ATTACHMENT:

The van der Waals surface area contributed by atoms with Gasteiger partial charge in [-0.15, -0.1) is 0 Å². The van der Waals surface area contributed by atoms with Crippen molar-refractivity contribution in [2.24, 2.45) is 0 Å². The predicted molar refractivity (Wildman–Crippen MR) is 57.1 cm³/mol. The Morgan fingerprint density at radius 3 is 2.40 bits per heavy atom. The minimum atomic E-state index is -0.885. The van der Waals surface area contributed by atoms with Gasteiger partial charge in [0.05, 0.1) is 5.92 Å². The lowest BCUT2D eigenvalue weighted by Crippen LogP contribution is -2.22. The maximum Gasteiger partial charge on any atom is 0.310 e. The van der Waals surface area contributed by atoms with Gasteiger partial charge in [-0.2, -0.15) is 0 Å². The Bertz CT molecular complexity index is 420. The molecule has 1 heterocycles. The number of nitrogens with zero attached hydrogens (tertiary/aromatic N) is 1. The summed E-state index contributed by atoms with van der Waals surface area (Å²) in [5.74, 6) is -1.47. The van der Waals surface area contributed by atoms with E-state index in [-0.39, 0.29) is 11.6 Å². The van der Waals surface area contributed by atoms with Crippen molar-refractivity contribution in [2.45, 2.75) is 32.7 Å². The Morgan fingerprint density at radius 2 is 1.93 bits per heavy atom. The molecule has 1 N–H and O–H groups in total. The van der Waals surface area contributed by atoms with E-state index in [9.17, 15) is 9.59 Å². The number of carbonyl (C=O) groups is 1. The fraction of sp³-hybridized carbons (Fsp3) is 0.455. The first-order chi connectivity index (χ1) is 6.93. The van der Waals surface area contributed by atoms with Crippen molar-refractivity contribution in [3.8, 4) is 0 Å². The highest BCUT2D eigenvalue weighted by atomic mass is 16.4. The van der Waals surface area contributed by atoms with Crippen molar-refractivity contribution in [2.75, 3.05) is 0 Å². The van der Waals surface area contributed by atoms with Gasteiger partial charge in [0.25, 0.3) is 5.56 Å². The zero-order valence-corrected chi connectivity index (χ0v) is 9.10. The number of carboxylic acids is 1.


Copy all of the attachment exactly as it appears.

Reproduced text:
The van der Waals surface area contributed by atoms with Gasteiger partial charge in [-0.15, -0.1) is 0 Å². The van der Waals surface area contributed by atoms with Crippen molar-refractivity contribution in [2.24, 2.45) is 0 Å². The predicted molar refractivity (Wildman–Crippen MR) is 57.1 cm³/mol. The Morgan fingerprint density at radius 3 is 2.40 bits per heavy atom. The minimum atomic E-state index is -0.885. The van der Waals surface area contributed by atoms with Gasteiger partial charge in [0.05, 0.1) is 5.92 Å². The lowest BCUT2D eigenvalue weighted by Crippen LogP contribution is -2.22. The maximum Gasteiger partial charge on any atom is 0.310 e. The van der Waals surface area contributed by atoms with Gasteiger partial charge in [-0.2, -0.15) is 0 Å². The Bertz CT molecular complexity index is 420. The molecule has 1 heterocycles. The number of nitrogens with zero attached hydrogens (tertiary/aromatic N) is 1. The summed E-state index contributed by atoms with van der Waals surface area (Å²) in [5.74, 6) is -1.47. The van der Waals surface area contributed by atoms with E-state index in [-0.39, 0.29) is 11.6 Å². The van der Waals surface area contributed by atoms with Crippen molar-refractivity contribution in [2.45, 2.75) is 32.7 Å². The Morgan fingerprint density at radius 2 is 1.93 bits per heavy atom. The molecule has 1 N–H and O–H groups in total. The van der Waals surface area contributed by atoms with E-state index in [9.17, 15) is 9.59 Å². The number of carbonyl (C=O) groups is 1. The fraction of sp³-hybridized carbons (Fsp3) is 0.455. The first-order chi connectivity index (χ1) is 6.93. The van der Waals surface area contributed by atoms with Crippen molar-refractivity contribution in [3.8, 4) is 0 Å². The highest BCUT2D eigenvalue weighted by atomic mass is 16.4. The van der Waals surface area contributed by atoms with Crippen molar-refractivity contribution in [2.75, 3.05) is 0 Å². The van der Waals surface area contributed by atoms with Gasteiger partial charge in [0.25, 0.3) is 5.56 Å². The zero-order valence-corrected chi connectivity index (χ0v) is 9.10. The number of carboxylic acids is 1.